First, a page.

“ What is renown (or fame)?” Each of themelves, and of the masters, is “ It is the celebrity, or publicity, of designated by his peculiar sign or nick- great actions. It Jufers from glory in nane; one is by describing the attitude this: that glory partakes more of admiraof drawing, another is mentioned by fiac- tion; and belongs only to actions which temng the nose with the finger; another are good and generous in themselves, as by laying the finger along the nose, as well as capable of making a noise in the tirimate a very high one; a fourth is world." expressed by making the sign of a wide In iny next I shall continue the submouth, a firth is known by a fierce look, ject, and present to your readers a view &c.

of what has been done in other parts of Most of tbis mimicry is very diverting to Europe. I am, &c. sommou observers; but I can assure abe Purflect,

A, Mans. reader that the numics thumselves under May 12, 1907.



To the Editor of the Monthly Magazine. an account of the performance. “ The

second night (he says) was a Comedy of A w ,

mical draina in the time of James good actors from other houses, wherein the First, few, I believe, are better David Drummond, in a hobby-horse, known than the Comedy of IGNORAMUS. and Brakin, we recorder of the town,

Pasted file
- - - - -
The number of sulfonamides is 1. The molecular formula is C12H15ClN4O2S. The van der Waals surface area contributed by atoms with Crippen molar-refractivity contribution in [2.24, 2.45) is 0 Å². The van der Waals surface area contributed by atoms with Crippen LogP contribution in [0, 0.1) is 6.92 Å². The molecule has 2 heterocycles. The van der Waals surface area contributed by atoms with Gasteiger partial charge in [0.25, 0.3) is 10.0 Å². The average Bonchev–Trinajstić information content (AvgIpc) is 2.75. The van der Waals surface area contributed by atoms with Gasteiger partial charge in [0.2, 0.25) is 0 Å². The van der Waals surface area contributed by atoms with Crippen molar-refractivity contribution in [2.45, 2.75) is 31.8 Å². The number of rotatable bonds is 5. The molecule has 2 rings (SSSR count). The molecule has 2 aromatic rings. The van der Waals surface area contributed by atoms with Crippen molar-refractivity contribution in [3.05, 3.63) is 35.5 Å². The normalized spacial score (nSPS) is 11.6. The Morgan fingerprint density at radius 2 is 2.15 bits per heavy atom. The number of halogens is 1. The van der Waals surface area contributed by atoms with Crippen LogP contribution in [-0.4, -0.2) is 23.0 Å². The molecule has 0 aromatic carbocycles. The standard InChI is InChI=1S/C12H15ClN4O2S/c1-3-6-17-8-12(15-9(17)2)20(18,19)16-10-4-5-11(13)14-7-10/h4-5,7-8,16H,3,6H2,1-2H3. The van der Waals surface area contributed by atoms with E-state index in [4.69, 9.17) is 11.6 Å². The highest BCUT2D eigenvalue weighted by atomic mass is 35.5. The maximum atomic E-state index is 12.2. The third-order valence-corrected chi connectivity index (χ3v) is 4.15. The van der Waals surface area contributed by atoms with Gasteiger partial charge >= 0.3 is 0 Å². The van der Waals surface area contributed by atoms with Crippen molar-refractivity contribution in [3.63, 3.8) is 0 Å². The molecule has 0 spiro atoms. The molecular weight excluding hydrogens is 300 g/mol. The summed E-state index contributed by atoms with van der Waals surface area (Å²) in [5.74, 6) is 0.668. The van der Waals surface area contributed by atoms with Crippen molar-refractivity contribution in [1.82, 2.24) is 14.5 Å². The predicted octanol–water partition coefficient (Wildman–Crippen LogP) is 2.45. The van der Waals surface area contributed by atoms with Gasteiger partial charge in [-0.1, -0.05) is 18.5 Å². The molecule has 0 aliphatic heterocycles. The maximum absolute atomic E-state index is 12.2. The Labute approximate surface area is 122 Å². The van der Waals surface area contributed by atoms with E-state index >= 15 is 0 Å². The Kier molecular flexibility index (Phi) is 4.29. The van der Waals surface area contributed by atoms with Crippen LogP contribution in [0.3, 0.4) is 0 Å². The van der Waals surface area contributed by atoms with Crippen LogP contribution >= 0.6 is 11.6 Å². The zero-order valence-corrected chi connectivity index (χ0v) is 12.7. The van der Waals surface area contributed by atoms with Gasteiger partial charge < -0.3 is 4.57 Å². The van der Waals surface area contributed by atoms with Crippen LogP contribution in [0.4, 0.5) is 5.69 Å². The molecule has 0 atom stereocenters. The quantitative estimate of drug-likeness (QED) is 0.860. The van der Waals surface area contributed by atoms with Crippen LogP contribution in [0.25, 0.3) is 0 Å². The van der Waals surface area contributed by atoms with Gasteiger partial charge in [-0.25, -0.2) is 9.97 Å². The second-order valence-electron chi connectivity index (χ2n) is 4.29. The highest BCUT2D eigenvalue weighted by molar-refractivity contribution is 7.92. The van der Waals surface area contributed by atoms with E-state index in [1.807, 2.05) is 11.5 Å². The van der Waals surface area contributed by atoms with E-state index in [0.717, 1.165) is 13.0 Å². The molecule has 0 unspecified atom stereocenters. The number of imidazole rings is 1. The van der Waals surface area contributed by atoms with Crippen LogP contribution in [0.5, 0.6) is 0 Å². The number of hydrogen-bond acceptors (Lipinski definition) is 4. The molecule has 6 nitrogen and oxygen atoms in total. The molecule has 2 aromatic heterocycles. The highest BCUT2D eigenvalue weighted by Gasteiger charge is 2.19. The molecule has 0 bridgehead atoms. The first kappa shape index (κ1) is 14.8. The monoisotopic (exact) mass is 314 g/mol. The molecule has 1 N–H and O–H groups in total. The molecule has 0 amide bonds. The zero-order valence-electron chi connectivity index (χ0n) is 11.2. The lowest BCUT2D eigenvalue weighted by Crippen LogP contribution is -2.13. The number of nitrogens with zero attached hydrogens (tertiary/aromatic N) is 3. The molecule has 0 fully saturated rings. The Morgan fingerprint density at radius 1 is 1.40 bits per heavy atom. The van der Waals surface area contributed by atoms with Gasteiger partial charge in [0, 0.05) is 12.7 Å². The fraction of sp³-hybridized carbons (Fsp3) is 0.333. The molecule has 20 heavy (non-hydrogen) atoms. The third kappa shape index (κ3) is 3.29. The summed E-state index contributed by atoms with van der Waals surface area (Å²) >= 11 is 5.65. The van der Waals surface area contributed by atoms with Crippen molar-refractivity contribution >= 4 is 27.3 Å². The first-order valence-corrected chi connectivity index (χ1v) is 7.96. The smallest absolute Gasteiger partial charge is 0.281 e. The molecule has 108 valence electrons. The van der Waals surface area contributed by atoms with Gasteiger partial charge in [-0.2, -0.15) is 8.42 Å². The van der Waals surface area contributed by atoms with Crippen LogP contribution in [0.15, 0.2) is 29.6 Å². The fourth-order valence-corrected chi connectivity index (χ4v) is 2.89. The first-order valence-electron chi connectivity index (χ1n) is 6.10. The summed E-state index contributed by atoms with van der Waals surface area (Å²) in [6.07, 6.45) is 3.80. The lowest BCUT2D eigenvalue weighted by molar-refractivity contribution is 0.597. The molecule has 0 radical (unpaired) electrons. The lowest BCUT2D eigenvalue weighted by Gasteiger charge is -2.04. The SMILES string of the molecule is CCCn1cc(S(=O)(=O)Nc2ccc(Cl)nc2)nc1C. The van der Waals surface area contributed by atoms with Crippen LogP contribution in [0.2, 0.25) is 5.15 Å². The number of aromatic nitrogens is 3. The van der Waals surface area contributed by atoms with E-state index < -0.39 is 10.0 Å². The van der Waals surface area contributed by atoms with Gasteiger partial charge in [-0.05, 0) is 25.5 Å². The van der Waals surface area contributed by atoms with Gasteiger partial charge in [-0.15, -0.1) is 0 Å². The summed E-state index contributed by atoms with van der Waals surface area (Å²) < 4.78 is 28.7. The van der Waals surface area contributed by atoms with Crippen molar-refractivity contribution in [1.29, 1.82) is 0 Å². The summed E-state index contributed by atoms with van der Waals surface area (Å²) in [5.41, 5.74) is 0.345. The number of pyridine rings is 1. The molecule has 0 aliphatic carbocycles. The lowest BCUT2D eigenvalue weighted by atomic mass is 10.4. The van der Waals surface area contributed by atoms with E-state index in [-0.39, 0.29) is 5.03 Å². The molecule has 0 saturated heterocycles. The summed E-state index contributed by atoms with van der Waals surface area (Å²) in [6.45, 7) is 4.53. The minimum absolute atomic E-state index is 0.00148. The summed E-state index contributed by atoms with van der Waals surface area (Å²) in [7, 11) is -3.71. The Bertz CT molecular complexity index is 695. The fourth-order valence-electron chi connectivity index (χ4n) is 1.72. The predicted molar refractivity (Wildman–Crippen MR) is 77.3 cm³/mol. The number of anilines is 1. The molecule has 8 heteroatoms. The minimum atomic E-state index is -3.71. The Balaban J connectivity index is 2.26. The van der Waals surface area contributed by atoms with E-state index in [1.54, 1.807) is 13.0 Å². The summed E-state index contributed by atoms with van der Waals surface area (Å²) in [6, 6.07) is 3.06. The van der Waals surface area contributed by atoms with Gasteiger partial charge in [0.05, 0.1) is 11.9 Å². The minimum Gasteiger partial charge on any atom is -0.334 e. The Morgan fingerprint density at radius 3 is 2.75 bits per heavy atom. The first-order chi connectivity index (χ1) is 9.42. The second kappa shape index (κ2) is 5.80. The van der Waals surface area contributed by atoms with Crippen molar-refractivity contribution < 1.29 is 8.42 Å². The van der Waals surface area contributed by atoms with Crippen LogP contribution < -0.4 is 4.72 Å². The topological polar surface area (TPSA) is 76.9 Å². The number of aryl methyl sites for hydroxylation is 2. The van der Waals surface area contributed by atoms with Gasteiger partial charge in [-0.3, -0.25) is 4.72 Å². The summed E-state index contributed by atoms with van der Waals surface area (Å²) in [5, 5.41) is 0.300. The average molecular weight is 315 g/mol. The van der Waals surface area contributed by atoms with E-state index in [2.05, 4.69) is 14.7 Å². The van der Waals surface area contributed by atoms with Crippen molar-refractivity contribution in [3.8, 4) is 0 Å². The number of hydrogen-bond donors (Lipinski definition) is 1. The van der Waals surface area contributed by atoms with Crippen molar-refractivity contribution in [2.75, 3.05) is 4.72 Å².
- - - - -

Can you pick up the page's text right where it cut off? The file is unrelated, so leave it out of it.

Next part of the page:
In a translation of this play, published under the name of Ignoramus, a comat London in 1002, the author is styled mon lawyer, bore great parts. The R. Ruggles, and by Granger, in his Bio- thing was full of mirth and variety, with graphical History (Supplein. 145, 146), many crcellent actors (among whom the Ralph Rugyle; but his real cliristian- Lord Compton's son, thougti least, was name was Gcorge. Fle appears to have not the worst); but more than half marbeen originally matriculated as a member red with extremne length.” In Sir Fulke of St. Joluu's College, Cambridge, June 26, Grevil's “ Five Years of King James," 1589, and to have afterwards removed to also, is another account of its receptior.. a fellowship at Clare-ball. In 1600, we “ This year (1614) the king, by the enfind bin neptioned as one of the taxors treaty of Somerset, determined to go to of the University (Carter, p.426); and at- Cambridge, and there was entertained terwards as a benefactor to his hall, in with great solemnity; but amongst the money and plate, to the amount of 4001. rest there was a play called by the name The last we read of his honours is in of Ignoramus, that stirred up a great 1605, when, during King James's enter- eontention betweene the common lawcaininent at Oxford, he was incorporated yers and the schollers, in so much as their among the menubers of tlie sister uni- flouts grew insufferable; but at last it was versity.